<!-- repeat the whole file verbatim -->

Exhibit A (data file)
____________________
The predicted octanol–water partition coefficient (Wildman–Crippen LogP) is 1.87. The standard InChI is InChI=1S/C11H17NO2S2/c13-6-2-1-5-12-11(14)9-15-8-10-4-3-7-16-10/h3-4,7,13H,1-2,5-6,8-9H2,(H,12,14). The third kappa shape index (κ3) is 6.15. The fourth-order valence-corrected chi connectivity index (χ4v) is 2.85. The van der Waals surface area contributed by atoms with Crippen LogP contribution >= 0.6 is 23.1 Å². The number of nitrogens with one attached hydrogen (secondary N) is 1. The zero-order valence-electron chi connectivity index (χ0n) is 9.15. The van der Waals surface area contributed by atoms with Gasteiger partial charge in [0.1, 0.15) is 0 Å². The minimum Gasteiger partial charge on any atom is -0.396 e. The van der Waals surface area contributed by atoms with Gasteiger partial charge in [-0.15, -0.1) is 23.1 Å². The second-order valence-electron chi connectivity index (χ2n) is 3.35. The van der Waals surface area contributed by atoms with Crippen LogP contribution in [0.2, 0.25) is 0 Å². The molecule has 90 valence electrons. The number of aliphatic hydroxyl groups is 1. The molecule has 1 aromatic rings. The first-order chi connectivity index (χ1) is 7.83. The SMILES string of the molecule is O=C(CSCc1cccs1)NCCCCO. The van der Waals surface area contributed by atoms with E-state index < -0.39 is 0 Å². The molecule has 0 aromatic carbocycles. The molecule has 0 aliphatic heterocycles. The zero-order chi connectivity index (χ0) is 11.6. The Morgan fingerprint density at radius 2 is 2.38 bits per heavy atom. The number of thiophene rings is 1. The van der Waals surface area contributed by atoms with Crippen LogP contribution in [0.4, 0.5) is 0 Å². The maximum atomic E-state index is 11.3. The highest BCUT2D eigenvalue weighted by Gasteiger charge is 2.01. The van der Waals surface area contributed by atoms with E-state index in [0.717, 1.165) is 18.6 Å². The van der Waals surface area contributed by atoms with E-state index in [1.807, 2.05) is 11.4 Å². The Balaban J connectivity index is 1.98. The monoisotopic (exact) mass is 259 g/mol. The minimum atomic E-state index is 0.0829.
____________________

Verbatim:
The predicted octanol–water partition coefficient (Wildman–Crippen LogP) is 1.87. The standard InChI is InChI=1S/C11H17NO2S2/c13-6-2-1-5-12-11(14)9-15-8-10-4-3-7-16-10/h3-4,7,13H,1-2,5-6,8-9H2,(H,12,14). The third kappa shape index (κ3) is 6.15. The fourth-order valence-corrected chi connectivity index (χ4v) is 2.85. The van der Waals surface area contributed by atoms with Crippen LogP contribution >= 0.6 is 23.1 Å². The number of nitrogens with one attached hydrogen (secondary N) is 1. The zero-order valence-electron chi connectivity index (χ0n) is 9.15. The van der Waals surface area contributed by atoms with Gasteiger partial charge in [0.1, 0.15) is 0 Å². The minimum Gasteiger partial charge on any atom is -0.396 e. The van der Waals surface area contributed by atoms with Gasteiger partial charge in [-0.15, -0.1) is 23.1 Å². The second-order valence-electron chi connectivity index (χ2n) is 3.35. The van der Waals surface area contributed by atoms with Crippen LogP contribution in [0.2, 0.25) is 0 Å². The molecule has 90 valence electrons. The number of aliphatic hydroxyl groups is 1. The molecule has 1 aromatic rings. The first-order chi connectivity index (χ1) is 7.83. The SMILES string of the molecule is O=C(CSCc1cccs1)NCCCCO. The van der Waals surface area contributed by atoms with E-state index < -0.39 is 0 Å². The molecule has 0 aromatic carbocycles. The molecule has 0 aliphatic heterocycles. The zero-order chi connectivity index (χ0) is 11.6. The Morgan fingerprint density at radius 2 is 2.38 bits per heavy atom. The number of thiophene rings is 1. The van der Waals surface area contributed by atoms with Crippen LogP contribution in [0.4, 0.5) is 0 Å². The maximum atomic E-state index is 11.3. The highest BCUT2D eigenvalue weighted by Gasteiger charge is 2.01. The van der Waals surface area contributed by atoms with E-state index in [0.717, 1.165) is 18.6 Å². The van der Waals surface area contributed by atoms with E-state index in [1.807, 2.05) is 11.4 Å². The Balaban J connectivity index is 1.98. The monoisotopic (exact) mass is 259 g/mol. The minimum atomic E-state index is 0.0829.